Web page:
The Bike Friday really is a very good high performance bicycle, and while not quite the equal of the Moulton AM, it rides superbly. By fitting racks, quite a lot of luggage can be carried when the need arises, though not with the everyday convenience and easy removal of the Brompton. Folding, however, was a disappointment. Yes, you can fold it in under 30 seconds, just as you can in fact split a Moulton in 7 seconds – but this doesn’t represent the true time in a normal situation. If you add the time to remove any luggage, unwrap the carry bag, fold the bike, fit it into the carry bag, and zip up the bag, I reckon you need to allow 3 minutes, and you will probably get dirty in the process. It’s OK for local trains where we don’t have to fold anyway, or at the start and end of a tour, or the occasional day out, but not something I want to do regularly. For air travel, of course, the Friday has a special position with its case and trailer, or in the case of the Air Friday and Air Glide, the ability to pack into carry-on luggage. In these cases time to pack is less important. But I’ve never taken a bike on a plane, and have no immediate plans to do so. I’ve looked into ways of improving the portability of the Friday on trains, and I think I have now found a better solution than the standard Bike Friday bag. It is one of the splendid A to B covers, which I can drop over the bike in under 10 seconds. The cover is light and packs into a small space so that I can carry it all the time (the Bike Friday bag is big enough when folded to need a carrier fitted to be able to transport it!). The cover doesn’t provide the potential protection of the Bike Friday bag, but it’s much more suitable for use on trains. Furthermore, it’s easier to carry the bike by putting a hand through the top of the cover and holding the frame or wheel than it is to carry the Bike Friday bag by its handles.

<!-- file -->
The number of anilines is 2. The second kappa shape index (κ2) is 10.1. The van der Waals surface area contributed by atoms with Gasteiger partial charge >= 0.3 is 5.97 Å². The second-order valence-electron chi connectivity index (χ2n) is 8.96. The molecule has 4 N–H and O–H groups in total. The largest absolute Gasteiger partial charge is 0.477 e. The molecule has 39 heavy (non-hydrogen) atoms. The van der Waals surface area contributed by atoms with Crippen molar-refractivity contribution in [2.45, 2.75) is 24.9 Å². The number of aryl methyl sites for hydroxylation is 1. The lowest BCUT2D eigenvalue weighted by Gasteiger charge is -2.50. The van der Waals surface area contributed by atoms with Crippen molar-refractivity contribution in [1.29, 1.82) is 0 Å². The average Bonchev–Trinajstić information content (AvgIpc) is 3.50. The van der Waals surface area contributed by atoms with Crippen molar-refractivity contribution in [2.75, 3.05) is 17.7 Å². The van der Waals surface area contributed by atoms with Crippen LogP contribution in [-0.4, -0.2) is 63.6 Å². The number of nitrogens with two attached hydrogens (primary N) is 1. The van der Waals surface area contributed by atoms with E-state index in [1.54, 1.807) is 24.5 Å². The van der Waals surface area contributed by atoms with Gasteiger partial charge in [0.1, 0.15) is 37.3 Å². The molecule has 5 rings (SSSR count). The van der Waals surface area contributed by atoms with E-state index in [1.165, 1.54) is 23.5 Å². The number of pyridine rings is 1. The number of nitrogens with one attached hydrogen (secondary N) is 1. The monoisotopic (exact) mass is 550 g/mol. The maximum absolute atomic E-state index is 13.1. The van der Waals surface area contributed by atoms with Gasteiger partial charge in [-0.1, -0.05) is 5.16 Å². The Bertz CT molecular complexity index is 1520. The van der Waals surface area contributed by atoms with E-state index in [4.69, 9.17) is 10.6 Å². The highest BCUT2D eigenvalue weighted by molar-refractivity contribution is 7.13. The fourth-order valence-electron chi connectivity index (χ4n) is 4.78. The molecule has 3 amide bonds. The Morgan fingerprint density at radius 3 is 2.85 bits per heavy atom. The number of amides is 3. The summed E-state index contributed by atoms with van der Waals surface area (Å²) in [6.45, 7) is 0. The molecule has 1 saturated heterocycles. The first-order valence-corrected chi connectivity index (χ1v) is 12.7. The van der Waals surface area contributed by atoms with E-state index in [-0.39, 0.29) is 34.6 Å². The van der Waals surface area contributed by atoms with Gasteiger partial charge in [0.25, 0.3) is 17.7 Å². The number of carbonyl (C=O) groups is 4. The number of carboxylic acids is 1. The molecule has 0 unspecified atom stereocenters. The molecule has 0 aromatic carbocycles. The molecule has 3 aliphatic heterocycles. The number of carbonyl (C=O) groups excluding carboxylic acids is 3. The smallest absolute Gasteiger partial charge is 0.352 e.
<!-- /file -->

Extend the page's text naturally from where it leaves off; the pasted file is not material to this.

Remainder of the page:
The Birdy was bought as filling the gap between the Brompton and the Friday (before I had improved the portability of the latter). The idea was to have something that folds better than a Friday, although not quite as well as a Brompton, but which rides better than a Brompton (though not as well as a Friday or Moulton). The design and marketing of the Birdy certainly suggest that this is the position in the market it is aimed at, and the significant increase in the number of Birdys at this year’s Folder Forum suggests that there are quite a lot of people looking for such a bike. I have to say that I had considerable misgivings about a number of aspects of the Birdy before I bought it, in particular the use of an aluminium frame, limited luggage carrying and the unusual wheel size, with limited choice of tyres, and those of dubious quality. I chose a Red because I wanted a simple, light machine – for longer rides I have other bikes to choose from. In the rather limited time I’ve had the bike it has generally fulfilled my expectations – good and bad. My experiences are summarised here.m